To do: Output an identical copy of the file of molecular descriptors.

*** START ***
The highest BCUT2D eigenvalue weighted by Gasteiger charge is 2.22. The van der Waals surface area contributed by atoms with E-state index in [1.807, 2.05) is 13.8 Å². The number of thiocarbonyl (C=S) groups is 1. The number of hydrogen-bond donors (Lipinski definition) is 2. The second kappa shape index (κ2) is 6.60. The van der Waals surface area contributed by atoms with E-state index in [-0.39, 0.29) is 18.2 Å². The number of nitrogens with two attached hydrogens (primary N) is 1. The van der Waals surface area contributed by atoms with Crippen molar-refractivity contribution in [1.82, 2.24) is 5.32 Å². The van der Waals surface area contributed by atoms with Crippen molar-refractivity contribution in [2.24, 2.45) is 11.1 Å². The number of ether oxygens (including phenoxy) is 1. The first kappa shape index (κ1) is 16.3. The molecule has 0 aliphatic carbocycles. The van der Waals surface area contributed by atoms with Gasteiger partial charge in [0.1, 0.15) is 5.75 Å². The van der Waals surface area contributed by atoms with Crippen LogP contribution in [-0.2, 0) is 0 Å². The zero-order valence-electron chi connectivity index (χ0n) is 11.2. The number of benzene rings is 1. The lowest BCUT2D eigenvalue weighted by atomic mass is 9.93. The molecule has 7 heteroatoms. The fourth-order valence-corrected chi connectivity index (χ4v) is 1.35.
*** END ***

The highest BCUT2D eigenvalue weighted by Gasteiger charge is 2.22. The van der Waals surface area contributed by atoms with E-state index in [1.807, 2.05) is 13.8 Å². The number of thiocarbonyl (C=S) groups is 1. The number of hydrogen-bond donors (Lipinski definition) is 2. The second kappa shape index (κ2) is 6.60. The van der Waals surface area contributed by atoms with E-state index in [-0.39, 0.29) is 18.2 Å². The number of nitrogens with two attached hydrogens (primary N) is 1. The van der Waals surface area contributed by atoms with Crippen molar-refractivity contribution in [1.82, 2.24) is 5.32 Å². The van der Waals surface area contributed by atoms with Crippen molar-refractivity contribution in [2.24, 2.45) is 11.1 Å². The number of ether oxygens (including phenoxy) is 1. The first kappa shape index (κ1) is 16.3. The molecule has 0 aliphatic carbocycles. The van der Waals surface area contributed by atoms with Gasteiger partial charge in [0.1, 0.15) is 5.75 Å². The van der Waals surface area contributed by atoms with Crippen LogP contribution in [-0.2, 0) is 0 Å². The zero-order valence-electron chi connectivity index (χ0n) is 11.2. The number of benzene rings is 1. The lowest BCUT2D eigenvalue weighted by atomic mass is 9.93. The molecule has 7 heteroatoms. The fourth-order valence-corrected chi connectivity index (χ4v) is 1.35.